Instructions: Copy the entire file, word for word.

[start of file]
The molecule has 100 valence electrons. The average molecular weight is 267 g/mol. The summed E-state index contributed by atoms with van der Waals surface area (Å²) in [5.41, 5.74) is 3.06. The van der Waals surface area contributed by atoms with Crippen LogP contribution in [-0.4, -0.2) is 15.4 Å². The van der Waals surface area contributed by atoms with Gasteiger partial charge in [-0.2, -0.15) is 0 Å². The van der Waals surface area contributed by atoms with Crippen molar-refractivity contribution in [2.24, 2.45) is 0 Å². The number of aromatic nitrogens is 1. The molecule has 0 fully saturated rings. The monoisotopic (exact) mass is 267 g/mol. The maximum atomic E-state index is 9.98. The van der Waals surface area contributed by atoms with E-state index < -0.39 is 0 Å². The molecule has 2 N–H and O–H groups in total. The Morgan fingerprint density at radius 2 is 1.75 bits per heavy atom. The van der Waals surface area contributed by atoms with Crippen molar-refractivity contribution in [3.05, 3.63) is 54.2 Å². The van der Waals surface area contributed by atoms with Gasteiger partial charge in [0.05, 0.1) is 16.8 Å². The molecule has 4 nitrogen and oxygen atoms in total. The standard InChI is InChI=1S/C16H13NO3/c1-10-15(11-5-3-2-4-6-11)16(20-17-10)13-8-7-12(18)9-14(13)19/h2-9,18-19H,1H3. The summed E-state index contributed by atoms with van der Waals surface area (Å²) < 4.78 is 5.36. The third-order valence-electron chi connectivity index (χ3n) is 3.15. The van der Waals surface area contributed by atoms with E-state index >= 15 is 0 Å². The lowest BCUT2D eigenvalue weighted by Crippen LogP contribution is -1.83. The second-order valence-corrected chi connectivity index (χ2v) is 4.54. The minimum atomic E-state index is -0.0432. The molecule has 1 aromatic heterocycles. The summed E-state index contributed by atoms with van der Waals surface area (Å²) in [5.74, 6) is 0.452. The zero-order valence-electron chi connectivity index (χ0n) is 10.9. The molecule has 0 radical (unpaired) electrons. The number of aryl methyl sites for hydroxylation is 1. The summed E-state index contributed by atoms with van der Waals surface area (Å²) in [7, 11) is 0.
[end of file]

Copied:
The molecule has 100 valence electrons. The average molecular weight is 267 g/mol. The summed E-state index contributed by atoms with van der Waals surface area (Å²) in [5.41, 5.74) is 3.06. The van der Waals surface area contributed by atoms with Crippen LogP contribution in [-0.4, -0.2) is 15.4 Å². The van der Waals surface area contributed by atoms with Gasteiger partial charge in [-0.2, -0.15) is 0 Å². The van der Waals surface area contributed by atoms with Crippen molar-refractivity contribution in [2.24, 2.45) is 0 Å². The number of aromatic nitrogens is 1. The molecule has 0 fully saturated rings. The monoisotopic (exact) mass is 267 g/mol. The maximum atomic E-state index is 9.98. The van der Waals surface area contributed by atoms with E-state index < -0.39 is 0 Å². The molecule has 2 N–H and O–H groups in total. The Morgan fingerprint density at radius 2 is 1.75 bits per heavy atom. The van der Waals surface area contributed by atoms with Crippen molar-refractivity contribution in [3.05, 3.63) is 54.2 Å². The van der Waals surface area contributed by atoms with Gasteiger partial charge in [0.05, 0.1) is 16.8 Å². The molecule has 4 nitrogen and oxygen atoms in total. The standard InChI is InChI=1S/C16H13NO3/c1-10-15(11-5-3-2-4-6-11)16(20-17-10)13-8-7-12(18)9-14(13)19/h2-9,18-19H,1H3. The summed E-state index contributed by atoms with van der Waals surface area (Å²) < 4.78 is 5.36. The third-order valence-electron chi connectivity index (χ3n) is 3.15. The van der Waals surface area contributed by atoms with E-state index >= 15 is 0 Å². The lowest BCUT2D eigenvalue weighted by Crippen LogP contribution is -1.83. The second-order valence-corrected chi connectivity index (χ2v) is 4.54. The minimum atomic E-state index is -0.0432. The molecule has 1 aromatic heterocycles. The summed E-state index contributed by atoms with van der Waals surface area (Å²) in [5.74, 6) is 0.452. The zero-order valence-electron chi connectivity index (χ0n) is 10.9. The molecule has 0 radical (unpaired) electrons. The number of aryl methyl sites for hydroxylation is 1. The summed E-state index contributed by atoms with van der Waals surface area (Å²) in [7, 11) is 0.